What are three ways Rochester and St. John are foils in Jane Eyre? How does the foil highlight/illuminate the more central character as well as an idea or theme in the novel?

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With the symbolic motif of fire and ice prevailing throughout Charlotte Bronte's narrative of Jane Eyre's struggle for independence in a Victorian society, her conflicts between passion and rationality are reflected in several characters, especially Mr. Edward Fairfax Rochester and St. John Rivers.  An observation in Chapter XXI of Jane's presents the dilemmas of passion and cold reason: 

Feeling without judgement is a washy draught indeed; but judgement untempered by feeling is too bitter and husky a morsel for human deglutition.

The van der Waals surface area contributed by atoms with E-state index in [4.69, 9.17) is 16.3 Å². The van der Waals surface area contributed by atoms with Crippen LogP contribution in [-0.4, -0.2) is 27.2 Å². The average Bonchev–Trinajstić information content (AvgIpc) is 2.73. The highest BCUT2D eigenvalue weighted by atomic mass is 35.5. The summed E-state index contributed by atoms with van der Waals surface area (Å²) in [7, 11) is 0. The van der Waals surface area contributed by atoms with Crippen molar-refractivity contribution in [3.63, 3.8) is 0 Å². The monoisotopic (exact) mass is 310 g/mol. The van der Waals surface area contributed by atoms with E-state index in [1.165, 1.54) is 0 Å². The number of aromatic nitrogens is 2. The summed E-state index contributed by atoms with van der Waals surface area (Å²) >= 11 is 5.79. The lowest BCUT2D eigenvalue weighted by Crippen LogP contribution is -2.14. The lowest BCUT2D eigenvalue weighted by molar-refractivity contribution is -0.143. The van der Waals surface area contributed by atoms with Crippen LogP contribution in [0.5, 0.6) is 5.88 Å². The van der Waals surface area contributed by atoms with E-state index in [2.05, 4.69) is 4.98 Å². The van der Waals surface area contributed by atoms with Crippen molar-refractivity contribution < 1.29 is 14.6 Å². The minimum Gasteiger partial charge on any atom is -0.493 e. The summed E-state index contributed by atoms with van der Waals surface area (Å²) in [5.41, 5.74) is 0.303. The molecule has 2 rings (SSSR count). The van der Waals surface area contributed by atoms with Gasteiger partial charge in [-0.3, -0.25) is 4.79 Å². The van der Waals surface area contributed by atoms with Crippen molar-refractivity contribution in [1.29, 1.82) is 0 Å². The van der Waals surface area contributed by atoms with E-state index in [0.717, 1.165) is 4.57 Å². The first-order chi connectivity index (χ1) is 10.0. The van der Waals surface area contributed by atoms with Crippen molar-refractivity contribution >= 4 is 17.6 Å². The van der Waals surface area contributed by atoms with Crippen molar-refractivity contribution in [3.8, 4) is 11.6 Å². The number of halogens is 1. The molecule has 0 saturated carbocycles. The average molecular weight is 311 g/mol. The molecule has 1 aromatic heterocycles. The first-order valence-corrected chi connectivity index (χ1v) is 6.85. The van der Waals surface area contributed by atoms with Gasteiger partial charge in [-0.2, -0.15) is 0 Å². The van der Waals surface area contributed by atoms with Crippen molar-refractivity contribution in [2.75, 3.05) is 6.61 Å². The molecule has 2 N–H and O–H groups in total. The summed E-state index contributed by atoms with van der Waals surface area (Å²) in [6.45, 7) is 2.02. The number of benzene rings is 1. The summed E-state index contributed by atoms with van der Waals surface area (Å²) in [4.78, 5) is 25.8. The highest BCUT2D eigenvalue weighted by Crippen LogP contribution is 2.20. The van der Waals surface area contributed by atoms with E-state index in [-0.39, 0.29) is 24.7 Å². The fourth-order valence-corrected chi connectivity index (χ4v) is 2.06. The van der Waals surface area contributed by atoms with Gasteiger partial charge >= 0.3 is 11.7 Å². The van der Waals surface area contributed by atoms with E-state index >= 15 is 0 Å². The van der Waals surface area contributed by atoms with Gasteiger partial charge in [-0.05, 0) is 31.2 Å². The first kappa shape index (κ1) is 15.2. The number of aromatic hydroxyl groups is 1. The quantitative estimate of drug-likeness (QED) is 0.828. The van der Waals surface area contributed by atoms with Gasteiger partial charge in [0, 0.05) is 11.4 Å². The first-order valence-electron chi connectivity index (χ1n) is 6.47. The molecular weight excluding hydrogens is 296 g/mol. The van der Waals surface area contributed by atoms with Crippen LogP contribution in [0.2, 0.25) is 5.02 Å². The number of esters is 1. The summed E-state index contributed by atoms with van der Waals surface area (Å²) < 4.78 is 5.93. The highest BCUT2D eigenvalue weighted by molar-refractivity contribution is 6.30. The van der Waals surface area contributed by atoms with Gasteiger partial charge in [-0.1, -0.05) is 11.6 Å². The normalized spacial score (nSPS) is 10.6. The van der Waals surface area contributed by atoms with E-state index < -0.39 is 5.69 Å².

Representative of this "feeling without judgement" is Mr. Rochester, while St. John characterizes "judgement untempered by feeling."  Thus, these two male characters act as foils in Bronte's narrative: 

Their personalities

A Gothic hero, Rochester is unconventional, described as having "a dark face, with stern features and a heavy brow" and given to moods and irrational behavior and violent emotion.  In Chapter XIV, he tells Jane "...at this moment, I am...

(The entire section contains 575 words.)

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